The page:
'With much reduced Southern presence at COP26, it will be a more inequitable and undemocratic process than ever.'
The world’s eyes are squarely on Glasgow right now, as the long-awaited COP26 climate summit finally begins.
The Scottish city is buzzing already with more than 30,000 delegates descending on the conference.
Despite the breadth of representation here - with people from different countries, organisations, and charities - there are some notable exceptions. A combination of the COVID-19 pandemic, the cost of getting to (and staying in) Glasgow, and other logistical issues mean key voices are at risk of being left out of the conversations here at COP26.
COP President Alok Sharma previously said that “this should be the most inclusive COP ever,” but at the moment that statement doesn’t seem to be holding up.
Contributing the least, affected the most - but missing in Glasgow
From MAPA (Most Affected People and Areas) regions, there is a distinct lack of advocacy. According to Island Innovation, a third of Pacific islands have announced they are unable to send senior delegations for the first time in COP history.
These nations, Small Island Developing States (SIDS), are the least responsible for climate change - but are some of the most impacted. And their voices are missing here in Glasgow.
Only four Pacific island nations are sending their leaders, Fiji, Papua New Guinea, Tuvalu and Palau. The rest either have limited or no representation, largely due to COVID-19 restrictions.
The US, on the other hand, has sent a delegation of around 1,000 people.
But these low-lying Pacific islands are being seriously threatened by the climate crisis - far more than anywhere in the Global North. From rising temperatures to shifting weather patterns, there is a multitude of risks. Most pressingly, however, are rising sea levels which could leave entire countries submerged.
SIDS were essential in adopting the 1.5C threshold for global warming set at COP21 in Paris back in 2015. Their voices were vital in emphasising the very real, very urgent need to mitigate temperature rises as much as possible.
We’re already at 1.1C, but this time around those voices aren’t here.
“Our sovereignty and very survival are at stake,” says Fijian Prime Minister Frank Bainimarama. This could be the “final opportunity” to keep to the 1.5C limit.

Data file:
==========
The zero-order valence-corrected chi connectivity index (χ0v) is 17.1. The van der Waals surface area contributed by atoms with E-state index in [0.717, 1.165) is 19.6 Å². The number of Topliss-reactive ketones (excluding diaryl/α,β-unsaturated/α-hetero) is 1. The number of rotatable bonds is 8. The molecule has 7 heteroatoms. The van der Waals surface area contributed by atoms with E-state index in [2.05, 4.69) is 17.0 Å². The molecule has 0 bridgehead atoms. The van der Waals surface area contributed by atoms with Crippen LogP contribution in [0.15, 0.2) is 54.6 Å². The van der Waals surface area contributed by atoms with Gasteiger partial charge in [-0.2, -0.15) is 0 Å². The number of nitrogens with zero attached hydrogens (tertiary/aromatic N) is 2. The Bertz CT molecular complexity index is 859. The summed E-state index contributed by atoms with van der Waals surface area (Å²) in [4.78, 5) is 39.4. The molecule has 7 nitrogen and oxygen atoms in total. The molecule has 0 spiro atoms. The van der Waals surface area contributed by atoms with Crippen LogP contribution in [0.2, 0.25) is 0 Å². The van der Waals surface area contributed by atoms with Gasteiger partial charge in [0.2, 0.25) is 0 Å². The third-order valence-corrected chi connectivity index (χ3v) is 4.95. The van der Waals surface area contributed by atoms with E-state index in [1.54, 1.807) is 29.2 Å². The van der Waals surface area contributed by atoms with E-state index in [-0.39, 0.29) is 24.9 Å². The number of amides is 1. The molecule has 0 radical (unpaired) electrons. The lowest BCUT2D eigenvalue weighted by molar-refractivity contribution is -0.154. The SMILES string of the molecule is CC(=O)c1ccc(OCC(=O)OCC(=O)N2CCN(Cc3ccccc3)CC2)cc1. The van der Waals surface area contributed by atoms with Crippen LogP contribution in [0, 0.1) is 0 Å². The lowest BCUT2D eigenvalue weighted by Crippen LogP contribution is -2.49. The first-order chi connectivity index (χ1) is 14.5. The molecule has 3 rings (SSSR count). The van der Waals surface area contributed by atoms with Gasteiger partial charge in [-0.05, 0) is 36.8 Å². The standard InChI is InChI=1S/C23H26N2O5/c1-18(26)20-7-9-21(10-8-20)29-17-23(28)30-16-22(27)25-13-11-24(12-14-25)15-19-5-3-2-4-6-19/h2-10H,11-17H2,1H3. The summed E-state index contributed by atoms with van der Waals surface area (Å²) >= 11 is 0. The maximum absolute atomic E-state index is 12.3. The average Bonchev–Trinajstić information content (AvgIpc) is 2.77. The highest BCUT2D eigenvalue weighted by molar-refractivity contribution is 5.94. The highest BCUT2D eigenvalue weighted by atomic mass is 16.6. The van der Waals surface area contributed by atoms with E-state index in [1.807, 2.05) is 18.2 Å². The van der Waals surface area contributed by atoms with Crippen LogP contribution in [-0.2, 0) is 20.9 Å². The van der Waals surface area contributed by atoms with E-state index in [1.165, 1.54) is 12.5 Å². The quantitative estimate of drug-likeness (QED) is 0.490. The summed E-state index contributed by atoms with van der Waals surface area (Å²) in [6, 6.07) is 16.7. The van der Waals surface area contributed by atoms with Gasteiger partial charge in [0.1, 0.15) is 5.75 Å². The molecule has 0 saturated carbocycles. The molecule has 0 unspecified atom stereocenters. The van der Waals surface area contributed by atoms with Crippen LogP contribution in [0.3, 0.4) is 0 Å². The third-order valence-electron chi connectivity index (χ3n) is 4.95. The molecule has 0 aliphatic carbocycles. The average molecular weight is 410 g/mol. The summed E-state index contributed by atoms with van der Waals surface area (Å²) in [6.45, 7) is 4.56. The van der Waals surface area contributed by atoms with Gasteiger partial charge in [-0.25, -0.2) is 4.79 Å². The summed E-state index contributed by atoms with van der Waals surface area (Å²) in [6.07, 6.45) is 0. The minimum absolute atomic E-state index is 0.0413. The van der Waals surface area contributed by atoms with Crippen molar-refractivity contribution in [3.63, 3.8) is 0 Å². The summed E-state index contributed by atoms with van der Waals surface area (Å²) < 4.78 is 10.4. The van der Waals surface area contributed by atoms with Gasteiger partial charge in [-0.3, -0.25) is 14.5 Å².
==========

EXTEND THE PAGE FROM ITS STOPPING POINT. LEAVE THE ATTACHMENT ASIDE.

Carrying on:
This sentiment is echoed by young people who have also been shut out of participation.
“COP26 is the platform where a global decision on climate change is taken,” says climate activist and ActionAid youth ambassador Mini Aktar from Jamalpur, Bangladesh.
“But we are the ones who face the direct impacts of climate change. If we are not part of COP26, it is not possible to make fair and just decisions.”
Haya Alghrair, another ActionAid youth ambassador, from Jordan feels as though politicians won’t feel enough pressure to implement the changes needed.
“World leaders are aware enough on how to tackle the climate crises,” says Alghrair.
“Unfortunately, when it comes to implementation we don't often see a strong commitment and it turns out to be less of a priority to other issues they must deal with.
“We want a serious full commitment to achieve the Paris agreement.”
‘A more inequitable and undemocratic process’
There is a feeling among those who are shut out of Glasgow that proceedings will be less successful, less radical, and less just without MAPA voices.
“I feel I’ve lost mine and my community’s voice,” says Aqli Farah, an environmentalist and climate educator in Somalia. “We are the most affected by climate change because our community depends on natural resources.”
He believes that he is also missing out on knowledge sharing that can only be gained through a physical presence at COP26.
“Exchanging information is so important, to get extra knowledge and even experience from other nations on tackling climate change,” Farah adds.
Lidy Nacpil, an activist working on economic, environmental, social and gender justice issues, coordinates the Asian People’s Movement on Debt and Development. She has sent groups to COPs since the 13th summit in Bali back.